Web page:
Reminder that the Fremantle History Society event honouring Rob Campbell is on at the Fremantle Arts Centre at 5pm today. A free event, it will include the unveiling of a plaque in his honour, contributed to by the Fremantle Society.
This week I asked Bruce Gilden, the famous street photographer, how he thought humanity was progressing. Obviously, from much of his work, he thinks its not doing well. He said he has plenty of issues still to fight for. Bruce uses his camera to be an advocate for humanity, and for his issues.
Are you an advocate?
The last email from the Fremantle Society was headed Distressing News and it was the most upsetting news reported on for a long time, that of the destruction of majestic Moreton Bay Fig trees in King’s Square.
The email evoked a strong response, with one criticism that there was no ‘call to action.’ There should be no need for a call to action. The Fremantle Society repeatedly has asked members to be advocates, and not passive bystanders, because the very organisations that should be advocating and protecting, have been silenced by developer interests. The Heritage Council is a developer’s club, the National Trust is useless as an advocate, the Fremantle Herald cannot lead campaigns on its own, and the very few public commentators like the blogger Roel Loopers are only concerned with being popular.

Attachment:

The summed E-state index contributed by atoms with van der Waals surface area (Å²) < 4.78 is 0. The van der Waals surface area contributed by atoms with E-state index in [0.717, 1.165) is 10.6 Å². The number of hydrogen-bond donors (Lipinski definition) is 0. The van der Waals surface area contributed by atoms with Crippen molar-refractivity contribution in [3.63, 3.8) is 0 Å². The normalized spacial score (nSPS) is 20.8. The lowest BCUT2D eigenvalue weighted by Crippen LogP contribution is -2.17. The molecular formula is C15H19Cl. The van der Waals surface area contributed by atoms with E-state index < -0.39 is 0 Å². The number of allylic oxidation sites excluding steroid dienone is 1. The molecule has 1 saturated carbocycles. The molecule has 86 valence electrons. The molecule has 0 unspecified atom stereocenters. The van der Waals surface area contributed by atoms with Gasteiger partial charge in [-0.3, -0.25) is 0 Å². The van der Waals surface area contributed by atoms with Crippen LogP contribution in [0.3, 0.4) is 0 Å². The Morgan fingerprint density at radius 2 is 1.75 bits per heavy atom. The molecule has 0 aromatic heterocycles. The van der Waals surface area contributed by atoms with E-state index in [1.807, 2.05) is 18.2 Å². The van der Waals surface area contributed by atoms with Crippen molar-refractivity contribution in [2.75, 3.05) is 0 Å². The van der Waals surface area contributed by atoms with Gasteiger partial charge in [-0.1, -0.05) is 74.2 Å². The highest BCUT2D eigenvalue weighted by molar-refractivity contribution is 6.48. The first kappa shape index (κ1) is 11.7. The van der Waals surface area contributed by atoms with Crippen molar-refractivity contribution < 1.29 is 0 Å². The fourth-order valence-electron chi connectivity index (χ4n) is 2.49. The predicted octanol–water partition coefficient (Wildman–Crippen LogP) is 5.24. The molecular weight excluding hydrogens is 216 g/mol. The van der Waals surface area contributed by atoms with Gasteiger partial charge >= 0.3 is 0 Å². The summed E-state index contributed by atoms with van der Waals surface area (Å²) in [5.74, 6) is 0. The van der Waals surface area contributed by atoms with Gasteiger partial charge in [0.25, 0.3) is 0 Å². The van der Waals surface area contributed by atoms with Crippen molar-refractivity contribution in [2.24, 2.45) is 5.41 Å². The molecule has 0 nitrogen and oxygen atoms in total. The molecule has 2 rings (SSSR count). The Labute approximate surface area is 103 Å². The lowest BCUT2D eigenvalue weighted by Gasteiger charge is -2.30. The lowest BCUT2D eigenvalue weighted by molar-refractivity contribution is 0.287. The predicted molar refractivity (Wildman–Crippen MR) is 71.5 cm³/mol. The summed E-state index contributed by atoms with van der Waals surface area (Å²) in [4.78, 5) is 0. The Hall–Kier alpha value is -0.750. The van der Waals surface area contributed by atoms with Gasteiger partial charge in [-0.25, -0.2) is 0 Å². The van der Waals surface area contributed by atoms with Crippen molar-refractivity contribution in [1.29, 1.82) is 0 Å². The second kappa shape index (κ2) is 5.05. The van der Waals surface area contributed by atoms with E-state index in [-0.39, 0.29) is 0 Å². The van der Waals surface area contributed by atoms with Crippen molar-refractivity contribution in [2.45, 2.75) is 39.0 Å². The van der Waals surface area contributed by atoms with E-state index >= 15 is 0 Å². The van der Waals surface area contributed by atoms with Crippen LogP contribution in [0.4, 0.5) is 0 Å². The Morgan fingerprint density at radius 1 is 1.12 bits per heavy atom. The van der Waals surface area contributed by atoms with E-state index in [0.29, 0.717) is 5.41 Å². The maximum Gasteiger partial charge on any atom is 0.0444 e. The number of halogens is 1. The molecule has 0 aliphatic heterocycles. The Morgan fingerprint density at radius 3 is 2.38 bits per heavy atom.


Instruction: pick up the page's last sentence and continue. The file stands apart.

One member did write to the Herald and did not have his letter published, but newspapers are not owned by the public and sometimes repeated efforts have to be made to get attention.
The Septimus Roe Regency planning for King’s Square, and decades of advocacy for a proper town square are now right out the window, and the bizarre sight of the $300,000 a year CEO and $150,000 a year mayor with sledgehammers outside the doomed adminstration building this week was surreal.
Members advocacy will be needed for many more issues, and one of them is below.
The distressing, long running disgrace of the J shed issue comes to council again tonight and members should make their feelings known at the meeting or before to:
There should be no lease for large alcohol fuelled events at Arthur Head supplanting the excellent long term record of the artists there. The mayor on his blog rationalises the damage to an A class reserve by postulating that the area has changed over the years. So what? As the late Rob Campbell has said, it was saved from other authorities in the 1960s who were using it as a dumping ground, and turned into an A class reserve through the hard work of Fremantle Council.